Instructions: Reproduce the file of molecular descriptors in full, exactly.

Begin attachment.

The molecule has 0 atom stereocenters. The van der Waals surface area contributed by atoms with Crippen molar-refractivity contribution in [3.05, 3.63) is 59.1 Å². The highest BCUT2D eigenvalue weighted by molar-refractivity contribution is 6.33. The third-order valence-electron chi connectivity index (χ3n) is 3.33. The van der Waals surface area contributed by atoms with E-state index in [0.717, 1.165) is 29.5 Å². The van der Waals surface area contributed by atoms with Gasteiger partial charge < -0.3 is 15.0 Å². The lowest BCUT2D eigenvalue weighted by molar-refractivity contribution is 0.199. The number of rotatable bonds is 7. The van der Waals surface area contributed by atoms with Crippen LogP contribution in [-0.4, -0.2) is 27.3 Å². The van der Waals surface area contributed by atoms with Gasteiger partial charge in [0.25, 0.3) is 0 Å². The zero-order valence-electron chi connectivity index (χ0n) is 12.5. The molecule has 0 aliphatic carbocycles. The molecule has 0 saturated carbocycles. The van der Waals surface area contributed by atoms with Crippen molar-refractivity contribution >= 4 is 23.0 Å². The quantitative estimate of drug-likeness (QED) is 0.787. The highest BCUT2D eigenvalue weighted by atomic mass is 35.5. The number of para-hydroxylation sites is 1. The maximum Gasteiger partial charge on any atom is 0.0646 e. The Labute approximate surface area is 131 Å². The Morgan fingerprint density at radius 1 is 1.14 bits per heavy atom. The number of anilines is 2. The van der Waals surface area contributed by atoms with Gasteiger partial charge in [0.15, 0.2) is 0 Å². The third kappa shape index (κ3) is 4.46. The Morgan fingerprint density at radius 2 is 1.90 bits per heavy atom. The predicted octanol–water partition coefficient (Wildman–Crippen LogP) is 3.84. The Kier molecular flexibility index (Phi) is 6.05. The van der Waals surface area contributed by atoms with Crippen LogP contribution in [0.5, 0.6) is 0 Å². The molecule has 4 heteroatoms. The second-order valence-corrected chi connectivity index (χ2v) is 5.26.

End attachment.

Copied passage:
The molecule has 0 atom stereocenters. The van der Waals surface area contributed by atoms with Crippen molar-refractivity contribution in [3.05, 3.63) is 59.1 Å². The highest BCUT2D eigenvalue weighted by molar-refractivity contribution is 6.33. The third-order valence-electron chi connectivity index (χ3n) is 3.33. The van der Waals surface area contributed by atoms with E-state index in [0.717, 1.165) is 29.5 Å². The van der Waals surface area contributed by atoms with Gasteiger partial charge < -0.3 is 15.0 Å². The lowest BCUT2D eigenvalue weighted by molar-refractivity contribution is 0.199. The number of rotatable bonds is 7. The van der Waals surface area contributed by atoms with Crippen LogP contribution in [-0.4, -0.2) is 27.3 Å². The van der Waals surface area contributed by atoms with Gasteiger partial charge in [0.25, 0.3) is 0 Å². The zero-order valence-electron chi connectivity index (χ0n) is 12.5. The molecule has 0 aliphatic carbocycles. The molecule has 0 saturated carbocycles. The van der Waals surface area contributed by atoms with Crippen molar-refractivity contribution >= 4 is 23.0 Å². The quantitative estimate of drug-likeness (QED) is 0.787. The highest BCUT2D eigenvalue weighted by atomic mass is 35.5. The number of para-hydroxylation sites is 1. The maximum Gasteiger partial charge on any atom is 0.0646 e. The Labute approximate surface area is 131 Å². The Morgan fingerprint density at radius 1 is 1.14 bits per heavy atom. The number of anilines is 2. The van der Waals surface area contributed by atoms with Gasteiger partial charge in [0.15, 0.2) is 0 Å². The third kappa shape index (κ3) is 4.46. The Morgan fingerprint density at radius 2 is 1.90 bits per heavy atom. The predicted octanol–water partition coefficient (Wildman–Crippen LogP) is 3.84. The Kier molecular flexibility index (Phi) is 6.05. The van der Waals surface area contributed by atoms with Crippen LogP contribution in [0.5, 0.6) is 0 Å². The molecule has 4 heteroatoms. The second-order valence-corrected chi connectivity index (χ2v) is 5.26.